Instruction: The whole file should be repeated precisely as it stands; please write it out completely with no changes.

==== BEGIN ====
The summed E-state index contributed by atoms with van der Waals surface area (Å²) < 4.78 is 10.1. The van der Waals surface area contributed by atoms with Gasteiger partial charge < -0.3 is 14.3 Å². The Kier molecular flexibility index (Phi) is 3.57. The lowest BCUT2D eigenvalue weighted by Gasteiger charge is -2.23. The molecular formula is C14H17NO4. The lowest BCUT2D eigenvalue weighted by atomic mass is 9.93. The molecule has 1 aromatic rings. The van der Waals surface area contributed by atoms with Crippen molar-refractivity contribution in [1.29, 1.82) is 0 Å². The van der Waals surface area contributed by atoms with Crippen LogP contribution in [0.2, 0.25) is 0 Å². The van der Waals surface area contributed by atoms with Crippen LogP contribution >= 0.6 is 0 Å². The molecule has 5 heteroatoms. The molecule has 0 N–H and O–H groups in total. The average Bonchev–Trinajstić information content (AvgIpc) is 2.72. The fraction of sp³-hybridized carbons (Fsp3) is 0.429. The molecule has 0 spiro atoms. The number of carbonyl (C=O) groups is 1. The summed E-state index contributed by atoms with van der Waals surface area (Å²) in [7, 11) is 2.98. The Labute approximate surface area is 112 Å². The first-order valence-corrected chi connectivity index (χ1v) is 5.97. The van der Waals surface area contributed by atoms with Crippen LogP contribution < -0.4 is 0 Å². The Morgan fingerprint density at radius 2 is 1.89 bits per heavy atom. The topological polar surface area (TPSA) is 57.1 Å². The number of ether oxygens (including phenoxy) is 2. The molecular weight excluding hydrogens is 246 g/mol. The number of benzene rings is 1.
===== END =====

The summed E-state index contributed by atoms with van der Waals surface area (Å²) < 4.78 is 10.1. The van der Waals surface area contributed by atoms with Gasteiger partial charge < -0.3 is 14.3 Å². The Kier molecular flexibility index (Phi) is 3.57. The lowest BCUT2D eigenvalue weighted by Gasteiger charge is -2.23. The molecular formula is C14H17NO4. The lowest BCUT2D eigenvalue weighted by atomic mass is 9.93. The molecule has 1 aromatic rings. The van der Waals surface area contributed by atoms with Crippen molar-refractivity contribution in [1.29, 1.82) is 0 Å². The van der Waals surface area contributed by atoms with Crippen LogP contribution in [0.2, 0.25) is 0 Å². The van der Waals surface area contributed by atoms with Crippen LogP contribution >= 0.6 is 0 Å². The molecule has 5 heteroatoms. The molecule has 0 N–H and O–H groups in total. The average Bonchev–Trinajstić information content (AvgIpc) is 2.72. The fraction of sp³-hybridized carbons (Fsp3) is 0.429. The molecule has 0 spiro atoms. The number of carbonyl (C=O) groups is 1. The summed E-state index contributed by atoms with van der Waals surface area (Å²) in [7, 11) is 2.98. The Labute approximate surface area is 112 Å². The first-order valence-corrected chi connectivity index (χ1v) is 5.97. The van der Waals surface area contributed by atoms with Crippen LogP contribution < -0.4 is 0 Å². The Morgan fingerprint density at radius 2 is 1.89 bits per heavy atom. The topological polar surface area (TPSA) is 57.1 Å². The number of ether oxygens (including phenoxy) is 2. The molecular weight excluding hydrogens is 246 g/mol. The number of benzene rings is 1.